“I’m not a guy who’s going to go up there and alter my swing to start swinging up on the ball,” he said. “I think that would actually give you the lowest success rate, in terms of being on-plane with the ball. My biggest thing is trying to be on time and trying to hit the ball out in front [of the strike zone]. If you hit balls out in front, you’re naturally going to have a better launch angle without necessarily changing your swing. If you catch balls deep [in the zone], you’re going to hit hard ground balls and line drives. If you want to elevate the ball, you’re going to have a better chance if you catch it out front, as opposed to deep.”

It may not be a coincidence, however, that Markakis’s career year at the plate has come in his first season under a highly progressive, advanced-analytics front office regime – something he did not have in Baltimore or in his first three years in Atlanta. Anthopoulos, the former Toronto Blue Jays GM, had spent the previous two seasons with the Los Angeles Dodgers, one of the most progressive front offices in baseball, and among his first moves with the Braves was to boost the analytics department from two employees to more than a dozen.

“I think some of the analytical things that Alex and his team brought have helped him,” Snitker said of Markakis. Asked to elaborate, he said, “Just some of the things they showed him in spring training, just the numbers.”

Asked about the correlation between Markakis’s exposure to more advanced analytics and his production, Anthopoulos said, “I refuse for the front office to take even one percent of credit. It’s 100 percent Nick. It’s always the guy on the field. All we try to do is provide as many resources and as much information as we can. If that can help with performance, great. But it’s 100 percent on the player.”

The most obvious manifestation of the Braves’ new analytics-heavy regime isn’t at the plate, but on defense, where Markakis, like all the team’s outfielders, keeps a card in his pocket detailing the positioning for each opposing batter. He can be seen consulting the card from time to time between hitters.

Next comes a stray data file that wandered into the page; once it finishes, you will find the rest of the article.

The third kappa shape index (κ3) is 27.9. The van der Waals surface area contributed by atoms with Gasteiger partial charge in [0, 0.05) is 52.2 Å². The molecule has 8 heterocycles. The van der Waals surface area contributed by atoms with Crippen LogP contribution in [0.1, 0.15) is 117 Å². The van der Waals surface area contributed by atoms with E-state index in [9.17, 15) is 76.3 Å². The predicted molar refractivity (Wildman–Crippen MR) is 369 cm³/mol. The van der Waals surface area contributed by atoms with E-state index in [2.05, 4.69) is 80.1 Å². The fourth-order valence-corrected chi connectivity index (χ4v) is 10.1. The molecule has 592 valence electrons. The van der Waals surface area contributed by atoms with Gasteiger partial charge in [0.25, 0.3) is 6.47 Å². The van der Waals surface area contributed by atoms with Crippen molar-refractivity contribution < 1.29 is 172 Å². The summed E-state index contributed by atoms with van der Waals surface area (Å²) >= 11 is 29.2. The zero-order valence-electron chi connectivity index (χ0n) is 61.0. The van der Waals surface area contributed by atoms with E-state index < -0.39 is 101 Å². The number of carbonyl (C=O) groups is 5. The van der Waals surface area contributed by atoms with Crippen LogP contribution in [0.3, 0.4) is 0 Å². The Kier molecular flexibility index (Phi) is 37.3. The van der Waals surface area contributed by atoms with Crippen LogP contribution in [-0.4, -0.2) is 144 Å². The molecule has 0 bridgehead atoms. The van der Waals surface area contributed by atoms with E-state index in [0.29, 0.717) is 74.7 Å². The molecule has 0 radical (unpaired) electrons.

“Analytics can be useful. It can prepare a player more than he’s used to – just knowing tendencies and percentages,” said Markakis, a two-time Gold Glove winner. “But even analytic people will tell you, there’s also a human element. Being a professional athlete and being around a little while – that plays into it as well. If I see something and it’s not necessarily on the card or something they tell us – it’s all about adjustments. Analytics is a good starting point, but you also have to go out there and use your eyes and make adjustments. You still have to execute.”

If this is the new Markakis – a .330-hitting, .500-slugging on-base machine – everything changes in regards to how his career will be viewed. A free agent after the season, he could find himself a sought-after asset this winter, instead of one of those mid-30s veterans who struggles to land a job in a marketplace that values youth above all.

A few 200-hit seasons could push him into consideration for the Hall of Fame.

And another six weeks from now, it’s possible he could find himself at Nationals Park for the All-Star Game, filling in one of the last remaining holes in a career resume built, at least until this year, on a simple and remarkable consistency.